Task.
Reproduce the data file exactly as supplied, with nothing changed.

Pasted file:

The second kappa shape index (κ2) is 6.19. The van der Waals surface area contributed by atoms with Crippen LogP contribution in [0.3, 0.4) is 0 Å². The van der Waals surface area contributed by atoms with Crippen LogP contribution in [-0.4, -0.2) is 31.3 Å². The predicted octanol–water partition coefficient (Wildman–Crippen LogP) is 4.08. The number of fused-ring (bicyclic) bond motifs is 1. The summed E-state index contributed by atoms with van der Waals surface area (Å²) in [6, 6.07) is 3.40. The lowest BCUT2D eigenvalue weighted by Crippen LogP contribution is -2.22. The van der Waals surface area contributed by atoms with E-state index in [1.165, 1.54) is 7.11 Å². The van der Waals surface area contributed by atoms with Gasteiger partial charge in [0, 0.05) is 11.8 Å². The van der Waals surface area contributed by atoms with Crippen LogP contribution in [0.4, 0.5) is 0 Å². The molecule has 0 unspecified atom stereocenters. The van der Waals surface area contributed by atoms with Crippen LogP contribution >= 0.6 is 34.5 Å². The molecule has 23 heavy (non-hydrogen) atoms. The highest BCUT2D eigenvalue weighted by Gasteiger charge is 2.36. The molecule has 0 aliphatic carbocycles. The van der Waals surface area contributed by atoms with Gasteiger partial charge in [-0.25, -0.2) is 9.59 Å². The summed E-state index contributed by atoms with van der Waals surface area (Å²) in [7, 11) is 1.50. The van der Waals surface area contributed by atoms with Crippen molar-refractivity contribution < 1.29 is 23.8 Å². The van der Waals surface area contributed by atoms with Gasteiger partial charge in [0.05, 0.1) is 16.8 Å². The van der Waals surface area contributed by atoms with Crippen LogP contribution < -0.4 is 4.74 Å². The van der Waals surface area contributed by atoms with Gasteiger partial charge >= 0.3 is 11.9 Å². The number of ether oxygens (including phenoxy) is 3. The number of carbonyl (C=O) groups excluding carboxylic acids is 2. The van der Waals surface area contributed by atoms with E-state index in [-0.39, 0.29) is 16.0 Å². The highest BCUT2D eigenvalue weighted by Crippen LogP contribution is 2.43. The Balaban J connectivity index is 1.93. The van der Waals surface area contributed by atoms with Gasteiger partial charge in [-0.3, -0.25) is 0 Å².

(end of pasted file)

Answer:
The second kappa shape index (κ2) is 6.19. The van der Waals surface area contributed by atoms with Crippen LogP contribution in [0.3, 0.4) is 0 Å². The van der Waals surface area contributed by atoms with Crippen LogP contribution in [-0.4, -0.2) is 31.3 Å². The predicted octanol–water partition coefficient (Wildman–Crippen LogP) is 4.08. The number of fused-ring (bicyclic) bond motifs is 1. The summed E-state index contributed by atoms with van der Waals surface area (Å²) in [6, 6.07) is 3.40. The lowest BCUT2D eigenvalue weighted by Crippen LogP contribution is -2.22. The van der Waals surface area contributed by atoms with E-state index in [1.165, 1.54) is 7.11 Å². The van der Waals surface area contributed by atoms with Gasteiger partial charge in [0, 0.05) is 11.8 Å². The van der Waals surface area contributed by atoms with Crippen LogP contribution in [0.4, 0.5) is 0 Å². The molecule has 0 unspecified atom stereocenters. The van der Waals surface area contributed by atoms with Crippen LogP contribution >= 0.6 is 34.5 Å². The molecule has 23 heavy (non-hydrogen) atoms. The highest BCUT2D eigenvalue weighted by Gasteiger charge is 2.36. The molecule has 0 aliphatic carbocycles. The van der Waals surface area contributed by atoms with Gasteiger partial charge in [-0.25, -0.2) is 9.59 Å². The summed E-state index contributed by atoms with van der Waals surface area (Å²) in [7, 11) is 1.50. The van der Waals surface area contributed by atoms with Crippen molar-refractivity contribution < 1.29 is 23.8 Å². The van der Waals surface area contributed by atoms with Gasteiger partial charge in [0.05, 0.1) is 16.8 Å². The van der Waals surface area contributed by atoms with Crippen LogP contribution < -0.4 is 4.74 Å². The van der Waals surface area contributed by atoms with Gasteiger partial charge >= 0.3 is 11.9 Å². The number of ether oxygens (including phenoxy) is 3. The number of carbonyl (C=O) groups excluding carboxylic acids is 2. The van der Waals surface area contributed by atoms with E-state index in [-0.39, 0.29) is 16.0 Å². The highest BCUT2D eigenvalue weighted by Crippen LogP contribution is 2.43. The Balaban J connectivity index is 1.93. The van der Waals surface area contributed by atoms with Gasteiger partial charge in [-0.3, -0.25) is 0 Å².